It’s no secret the rules and regulations surrounding houses in multiple occupation (HMOs) are more complicated than standard rental properties.
Add HMO council tax to the mix, and it’s understandable why both landlords and HMO tenants may be unsure which bills they each need to pay. So, who pays council tax in an HMO? Let’s find out.
Who pays council tax in an HMO?
Unlike standard buy-to-let (BTL) properties where the sole tenant or household is usually wholly responsible for paying council tax, HMOs are, by definition, occupied by more than one household which can make assigning responsibility for council tax more complex.
Ultimately, it should be made clear in your HMO contract whether the tenant or landlord is liable for paying council tax alongside deciding who should be paying other bills including water, utilities and, in some cases, the property’s TV licence. However, if you’re drawing up an HMO contract and aren’t sure where the responsibility should lie with regards to paying council tax, we can assist.
To help you find out whether the landlord or tenant is liable for paying HMO council tax, we recommend checking out the latest council tax legislation. According to Regulation 2 from the Council Tax (Liability for Owners) Regulations 1992, the responsible party for paying council tax is dependent upon the type of HMO agreement.
The various types of HMO agreement and the party liable for paying council tax in each instance is outlined by the regulations, in short, as follows;
- If you let your HMO by the room (bedsits) then the landlord is responsible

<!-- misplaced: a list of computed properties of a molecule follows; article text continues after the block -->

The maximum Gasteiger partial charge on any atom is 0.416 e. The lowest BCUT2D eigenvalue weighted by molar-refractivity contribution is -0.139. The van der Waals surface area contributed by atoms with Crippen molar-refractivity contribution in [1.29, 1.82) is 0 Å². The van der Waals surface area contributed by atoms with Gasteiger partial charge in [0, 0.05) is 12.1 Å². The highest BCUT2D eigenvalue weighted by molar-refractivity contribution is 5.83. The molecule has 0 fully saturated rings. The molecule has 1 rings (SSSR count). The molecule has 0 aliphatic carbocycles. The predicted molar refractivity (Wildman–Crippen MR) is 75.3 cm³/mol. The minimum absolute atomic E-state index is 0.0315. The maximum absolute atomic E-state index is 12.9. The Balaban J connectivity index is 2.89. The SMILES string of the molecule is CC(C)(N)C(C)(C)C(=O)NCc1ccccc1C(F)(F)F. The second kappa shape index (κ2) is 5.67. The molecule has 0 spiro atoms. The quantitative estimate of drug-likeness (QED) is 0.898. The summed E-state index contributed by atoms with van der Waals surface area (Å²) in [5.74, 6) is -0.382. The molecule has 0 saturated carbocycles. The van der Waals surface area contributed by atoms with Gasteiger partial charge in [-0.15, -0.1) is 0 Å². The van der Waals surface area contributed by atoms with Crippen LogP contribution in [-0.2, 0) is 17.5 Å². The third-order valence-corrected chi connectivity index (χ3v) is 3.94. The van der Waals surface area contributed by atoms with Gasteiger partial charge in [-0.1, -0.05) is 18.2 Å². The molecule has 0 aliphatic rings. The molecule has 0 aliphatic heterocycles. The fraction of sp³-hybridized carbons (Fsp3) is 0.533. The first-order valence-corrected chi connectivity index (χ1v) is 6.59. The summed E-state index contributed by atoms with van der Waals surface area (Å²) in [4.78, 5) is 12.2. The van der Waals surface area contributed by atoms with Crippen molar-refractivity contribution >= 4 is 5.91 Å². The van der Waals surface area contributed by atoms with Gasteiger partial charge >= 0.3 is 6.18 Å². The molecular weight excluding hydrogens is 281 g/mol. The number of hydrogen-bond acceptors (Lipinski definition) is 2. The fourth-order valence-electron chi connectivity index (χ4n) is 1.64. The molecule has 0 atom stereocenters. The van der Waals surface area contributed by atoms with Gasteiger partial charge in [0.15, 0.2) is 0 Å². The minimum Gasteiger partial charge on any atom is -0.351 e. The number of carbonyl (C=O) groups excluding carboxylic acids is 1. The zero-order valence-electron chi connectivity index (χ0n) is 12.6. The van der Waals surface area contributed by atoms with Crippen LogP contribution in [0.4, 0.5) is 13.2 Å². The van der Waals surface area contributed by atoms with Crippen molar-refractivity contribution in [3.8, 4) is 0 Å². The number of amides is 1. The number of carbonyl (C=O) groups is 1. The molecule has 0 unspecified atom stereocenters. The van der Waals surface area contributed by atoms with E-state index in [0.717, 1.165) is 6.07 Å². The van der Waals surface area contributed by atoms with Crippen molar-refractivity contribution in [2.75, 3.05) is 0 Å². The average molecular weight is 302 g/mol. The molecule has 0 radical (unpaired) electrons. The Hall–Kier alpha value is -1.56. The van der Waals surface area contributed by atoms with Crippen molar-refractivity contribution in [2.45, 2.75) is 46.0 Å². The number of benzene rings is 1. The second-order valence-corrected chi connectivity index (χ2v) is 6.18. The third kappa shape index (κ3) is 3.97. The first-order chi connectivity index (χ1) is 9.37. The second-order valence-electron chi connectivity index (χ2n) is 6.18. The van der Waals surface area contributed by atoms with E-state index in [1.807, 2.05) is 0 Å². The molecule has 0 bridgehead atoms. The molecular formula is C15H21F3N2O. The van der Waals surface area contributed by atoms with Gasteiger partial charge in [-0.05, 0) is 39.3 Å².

- If you use Licence Agreements then the landlord is responsible
- If your HMO is let out on a Joint and Several contract to a group of tenants who share the whole house together, then the tenant is responsible
- If you let your HMO out by the room, and each room has its own Council Tax banding, then each room is a dwelling and the tenant will be responsible
In most cases, however, the owner or landlord of the property is most likely to be the party liable for paying HMO council tax. Generally, each tenant has their own tenancy agreement as many HMOs are traditionally let by the room (instance one from the Regulation 2). As a result, the landlord is often the one responsible for paying for the property’s council tax. If the rent is inclusive of council tax, then the landlord is responsible, otherwise, tenants are responsible to pay the council tax.
When deciding how much to charge tenants, the landlord should therefore take into consideration council tax costs alongside other shared bills and utilities they may also be required to cover. As HMOs typically house more than three tenants from separate households, these costs can be divided equally among each tenant and included as part of their monthly rent to cover these essential living costs.
At Mistoria Group, we specialise in student property lets in Salford, Manchester, Liverpool and Bolton and university students in our HMOs are exempted from paying council tax. As a result, the cost of council tax is factored into the rent for each tenant. Other letting agents and landlords may not factor council tax into the student HMO rent, in which case it would be made clear in the tenancy agreement that the tenants would be responsible for paying the council tax.
HMO property investments at Mistoria Group
At Mistoria Group, we offer a wide range of high-yield HMO investment opportunities that not only meet but exceed the expectations of our valued property investors. Our dedicated investment service is comprised of a variety of bespoke companies that allow us to do everything from sourcing suitable properties to taxation.
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